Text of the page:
Andy Schleck played his only card on the Tourmalet and it just wasn’t enough. Contador did everything he needed to do - following, following, following the white jersey all the way up the brutal climb. His only deviation - one little dig to see if he could shake the man in the white loose. Schleck proved he was up to the challenge, Contador dropped back into ‘Position A’ and the two powered towards the finish leaving everyone else in their wake. In the end, Contador chose not to sprint for the finish, gifting Schleck the win - an appropriate reward for having done the lion share of the work.
Barring accident, illness or injury Alberto Contador now has his 3rd Tour de France title in the bag. His 8 second lead likely to blow out to more than a minute at the conclusion of the Stage 19 ITT. Schleck promised much in this Tour and consistently talked up his chances but tactically Saxo Bank had very little in their playbook other than their ‘one mountain, one attack’ strategy from 2008.
Schleck will need a significantly improved time trial and a better plan if he is to seriously threaten Contador. And if he doesn’t, he’s destined to continue to be cast in the role of Raymond Poulidor to Contador’s Jacques Anquetil for years to come.
The equation is pretty simple, really. Andy Schleck needs two minutes over Alberto Contador if he is to have any chance of not just seizing the yellow jersey from the Spaniard, but protecting it through the Stage 19 Time Trial and onwards to Paris. The tactic required is even simpler - attack!
There’s no doubt Schleck has talked a good game throughout the Tour, it’s just a shame he hasn’t let his legs do the talking and raced more aggressively. He’s tagged himself as the best climber in the world and the heir apparent to Contador but his consistently conservative tactics (showboating aside) have been more fizz than fireworks. Instead, Schleck and Saxo Bank are betting everything on one climb - tonight’s ascent of the mighty Tourmalet. No surprise, really, as these are exactly the same tactics Bjarne Riis used successfully on Stage 17 in 2008 when Carlos Sastre launched his bid for victory on the slopes of Alpe d’Huez.
Contador on the other hand has an even simpler proposition - follow Andy Schleck everywhere he goes, everywhere except back to the Saxo Bank team car that is.
We can also expect to see some fireworks from Samuel Sánchez (02:00), Denis Menchov (02:13) and Jurgen Van Den Broeck (03:39) who are all racing furiously for the 3rd step on the podium. Sánchez will fancy keeping the other two at bay on a day like today but Menchov has looked increasingly dangerous as the race has worn on, while Van Den Broeck gave a hint the other day that his young legs may be tiring.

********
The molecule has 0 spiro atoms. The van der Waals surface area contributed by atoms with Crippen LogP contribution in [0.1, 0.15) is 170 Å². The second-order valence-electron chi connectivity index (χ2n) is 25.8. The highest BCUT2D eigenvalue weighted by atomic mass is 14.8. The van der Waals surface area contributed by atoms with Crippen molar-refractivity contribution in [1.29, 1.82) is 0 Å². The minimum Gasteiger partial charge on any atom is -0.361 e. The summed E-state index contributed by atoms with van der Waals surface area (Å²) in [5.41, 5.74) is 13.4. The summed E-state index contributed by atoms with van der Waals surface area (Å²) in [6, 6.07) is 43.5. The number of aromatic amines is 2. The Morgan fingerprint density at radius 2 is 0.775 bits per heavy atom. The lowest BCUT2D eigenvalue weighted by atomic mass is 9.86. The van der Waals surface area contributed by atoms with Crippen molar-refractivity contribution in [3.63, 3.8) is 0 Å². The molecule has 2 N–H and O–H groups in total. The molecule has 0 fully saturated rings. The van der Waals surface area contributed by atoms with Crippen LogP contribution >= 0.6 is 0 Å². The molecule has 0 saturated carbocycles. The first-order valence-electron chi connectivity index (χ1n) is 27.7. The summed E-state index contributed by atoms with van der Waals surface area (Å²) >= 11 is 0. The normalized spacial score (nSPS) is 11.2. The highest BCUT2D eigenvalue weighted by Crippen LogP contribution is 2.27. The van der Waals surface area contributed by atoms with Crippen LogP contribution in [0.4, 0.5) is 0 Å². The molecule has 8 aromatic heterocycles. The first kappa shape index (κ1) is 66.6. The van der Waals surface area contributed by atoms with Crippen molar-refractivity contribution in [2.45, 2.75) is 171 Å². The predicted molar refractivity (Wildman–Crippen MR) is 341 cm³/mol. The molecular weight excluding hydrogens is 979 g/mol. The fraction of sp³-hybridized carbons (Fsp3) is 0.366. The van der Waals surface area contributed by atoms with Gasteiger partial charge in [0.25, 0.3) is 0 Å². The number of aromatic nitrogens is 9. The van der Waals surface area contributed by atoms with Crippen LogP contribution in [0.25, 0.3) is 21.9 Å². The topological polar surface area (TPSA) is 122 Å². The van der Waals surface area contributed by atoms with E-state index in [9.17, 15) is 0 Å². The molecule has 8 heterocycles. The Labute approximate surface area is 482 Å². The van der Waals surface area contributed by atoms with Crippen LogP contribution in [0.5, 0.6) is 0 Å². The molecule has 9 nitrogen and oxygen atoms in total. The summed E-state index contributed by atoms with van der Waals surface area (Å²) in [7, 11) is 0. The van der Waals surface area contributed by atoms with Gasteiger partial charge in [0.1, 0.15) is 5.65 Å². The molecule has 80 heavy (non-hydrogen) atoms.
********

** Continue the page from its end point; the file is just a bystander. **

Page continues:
The break will get away early with all the KOM contenders hunting for points on the final day in the mountains. Expect to see the lieutenants of the GC big guns in amongst them too - a rider each from Saxo Bank (Fuglsang or Voigt), Lotto (Lloyd), Euskaltel - Euskadi and Rabobank for sure and possibly Vino for Contador. It’s unlikely that they’ll stay away, though - there’s just too much at stake on this, the Queen stage.
My tip: Contador. He’s out to prove a point. Bang, bang Andy. You’re dead.
Fairytale ending for the Brothers Schleck | Stage 17
The 169.5 km Stage 17 five climb brute from Bourg-Saint-Maurice to Le Grand-Bornand certainly lived up to its promise, delivering some of the most exciting racing of the Tour so far.
The most likely scenario was for the Stage to develop into a battle of wills (and legs) amongst the three strongest teams of the serious GC contenders.
Team Astana had one plan and one plan only, throw everything at Garmin’s Bradley Wiggins in an effort to make him crack - the last thing they wanted was for the brilliant British time triallist to be with in spitting distance come the ITT the next day. Saxo Bank, down to just seven riders after the loss of Kurt Asle Arvesen on Stage 10 and the indefatigable Jens Voigt in an horrific crash on Stage 16, handed the kitchen sink to Stuey O’Grady with the instructions to throw it as hard and as often as he possibly could before the Brothers Schleck bolted uphill on the penultimate climb of the 8.8-kilometre-long Col de Romme. Garmin Slipstream had one simple task - defend, defend and defend, and try and keep Wiggins close enough in the hunt for him to unleash his brilliant time-trialling skills in the ITT the next day.